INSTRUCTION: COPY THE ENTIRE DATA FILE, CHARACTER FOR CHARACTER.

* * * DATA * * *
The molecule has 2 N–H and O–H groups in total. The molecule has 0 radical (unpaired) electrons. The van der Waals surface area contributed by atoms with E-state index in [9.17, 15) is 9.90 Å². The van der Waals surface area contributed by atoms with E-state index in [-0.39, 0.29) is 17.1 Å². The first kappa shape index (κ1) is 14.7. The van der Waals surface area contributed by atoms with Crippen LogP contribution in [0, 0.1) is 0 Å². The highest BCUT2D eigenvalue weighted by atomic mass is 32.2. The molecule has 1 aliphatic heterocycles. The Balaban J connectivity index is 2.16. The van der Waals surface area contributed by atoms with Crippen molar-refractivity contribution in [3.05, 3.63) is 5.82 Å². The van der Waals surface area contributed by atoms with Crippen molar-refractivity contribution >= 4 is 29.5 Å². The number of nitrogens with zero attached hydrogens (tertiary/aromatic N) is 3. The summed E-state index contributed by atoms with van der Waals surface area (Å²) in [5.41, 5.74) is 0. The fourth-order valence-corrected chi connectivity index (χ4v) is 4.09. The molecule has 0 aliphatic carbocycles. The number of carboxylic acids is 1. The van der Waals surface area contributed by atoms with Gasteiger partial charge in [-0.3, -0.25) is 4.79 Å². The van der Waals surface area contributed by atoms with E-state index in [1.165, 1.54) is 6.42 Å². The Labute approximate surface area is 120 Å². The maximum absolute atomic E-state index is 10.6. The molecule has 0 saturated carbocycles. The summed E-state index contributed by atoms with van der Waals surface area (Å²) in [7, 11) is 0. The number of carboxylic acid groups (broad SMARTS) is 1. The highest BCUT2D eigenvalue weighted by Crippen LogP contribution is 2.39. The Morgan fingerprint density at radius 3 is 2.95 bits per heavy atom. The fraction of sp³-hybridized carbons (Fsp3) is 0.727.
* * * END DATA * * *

The molecule has 2 N–H and O–H groups in total. The molecule has 0 radical (unpaired) electrons. The van der Waals surface area contributed by atoms with E-state index in [9.17, 15) is 9.90 Å². The van der Waals surface area contributed by atoms with E-state index in [-0.39, 0.29) is 17.1 Å². The first kappa shape index (κ1) is 14.7. The van der Waals surface area contributed by atoms with Crippen LogP contribution in [0, 0.1) is 0 Å². The highest BCUT2D eigenvalue weighted by atomic mass is 32.2. The molecule has 1 aliphatic heterocycles. The Balaban J connectivity index is 2.16. The van der Waals surface area contributed by atoms with Crippen molar-refractivity contribution in [3.05, 3.63) is 5.82 Å². The van der Waals surface area contributed by atoms with Crippen molar-refractivity contribution >= 4 is 29.5 Å². The number of nitrogens with zero attached hydrogens (tertiary/aromatic N) is 3. The summed E-state index contributed by atoms with van der Waals surface area (Å²) in [5.41, 5.74) is 0. The fourth-order valence-corrected chi connectivity index (χ4v) is 4.09. The molecule has 0 aliphatic carbocycles. The number of carboxylic acids is 1. The van der Waals surface area contributed by atoms with Gasteiger partial charge in [-0.3, -0.25) is 4.79 Å². The van der Waals surface area contributed by atoms with E-state index in [1.165, 1.54) is 6.42 Å². The Labute approximate surface area is 120 Å². The maximum absolute atomic E-state index is 10.6. The molecule has 0 saturated carbocycles. The summed E-state index contributed by atoms with van der Waals surface area (Å²) in [7, 11) is 0. The number of carboxylic acid groups (broad SMARTS) is 1. The highest BCUT2D eigenvalue weighted by Crippen LogP contribution is 2.39. The Morgan fingerprint density at radius 3 is 2.95 bits per heavy atom. The fraction of sp³-hybridized carbons (Fsp3) is 0.727.